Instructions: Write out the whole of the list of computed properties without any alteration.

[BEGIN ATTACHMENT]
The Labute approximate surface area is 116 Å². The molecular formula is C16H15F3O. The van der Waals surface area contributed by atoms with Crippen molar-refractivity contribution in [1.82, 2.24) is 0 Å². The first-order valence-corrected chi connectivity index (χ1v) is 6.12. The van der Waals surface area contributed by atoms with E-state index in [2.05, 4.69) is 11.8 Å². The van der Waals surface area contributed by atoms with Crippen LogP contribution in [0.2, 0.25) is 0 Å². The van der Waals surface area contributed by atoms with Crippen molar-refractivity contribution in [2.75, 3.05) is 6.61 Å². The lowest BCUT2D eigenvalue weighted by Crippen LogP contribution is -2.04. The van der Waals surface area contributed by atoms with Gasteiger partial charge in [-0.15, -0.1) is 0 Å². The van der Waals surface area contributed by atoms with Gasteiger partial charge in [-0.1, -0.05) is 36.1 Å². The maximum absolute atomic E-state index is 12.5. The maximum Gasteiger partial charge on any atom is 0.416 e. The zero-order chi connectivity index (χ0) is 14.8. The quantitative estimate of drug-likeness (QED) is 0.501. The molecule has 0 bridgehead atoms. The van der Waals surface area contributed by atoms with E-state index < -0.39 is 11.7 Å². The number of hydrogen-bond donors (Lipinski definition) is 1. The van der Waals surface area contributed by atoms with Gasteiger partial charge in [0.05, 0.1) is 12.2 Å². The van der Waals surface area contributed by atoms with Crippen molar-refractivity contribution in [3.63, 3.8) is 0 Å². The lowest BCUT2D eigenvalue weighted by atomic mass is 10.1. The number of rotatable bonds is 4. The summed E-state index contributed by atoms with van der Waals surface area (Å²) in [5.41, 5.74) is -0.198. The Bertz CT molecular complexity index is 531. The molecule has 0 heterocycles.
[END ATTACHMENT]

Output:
The Labute approximate surface area is 116 Å². The molecular formula is C16H15F3O. The van der Waals surface area contributed by atoms with Crippen molar-refractivity contribution in [1.82, 2.24) is 0 Å². The first-order valence-corrected chi connectivity index (χ1v) is 6.12. The van der Waals surface area contributed by atoms with E-state index in [2.05, 4.69) is 11.8 Å². The van der Waals surface area contributed by atoms with Crippen LogP contribution in [0.2, 0.25) is 0 Å². The van der Waals surface area contributed by atoms with Crippen molar-refractivity contribution in [2.75, 3.05) is 6.61 Å². The lowest BCUT2D eigenvalue weighted by Crippen LogP contribution is -2.04. The van der Waals surface area contributed by atoms with Gasteiger partial charge in [-0.15, -0.1) is 0 Å². The van der Waals surface area contributed by atoms with Gasteiger partial charge in [-0.1, -0.05) is 36.1 Å². The maximum absolute atomic E-state index is 12.5. The maximum Gasteiger partial charge on any atom is 0.416 e. The zero-order chi connectivity index (χ0) is 14.8. The quantitative estimate of drug-likeness (QED) is 0.501. The molecule has 0 bridgehead atoms. The van der Waals surface area contributed by atoms with E-state index < -0.39 is 11.7 Å². The number of hydrogen-bond donors (Lipinski definition) is 1. The van der Waals surface area contributed by atoms with Gasteiger partial charge in [0.05, 0.1) is 12.2 Å². The van der Waals surface area contributed by atoms with Crippen molar-refractivity contribution in [3.63, 3.8) is 0 Å². The lowest BCUT2D eigenvalue weighted by atomic mass is 10.1. The number of rotatable bonds is 4. The summed E-state index contributed by atoms with van der Waals surface area (Å²) in [5.41, 5.74) is -0.198. The Bertz CT molecular complexity index is 531. The molecule has 0 heterocycles.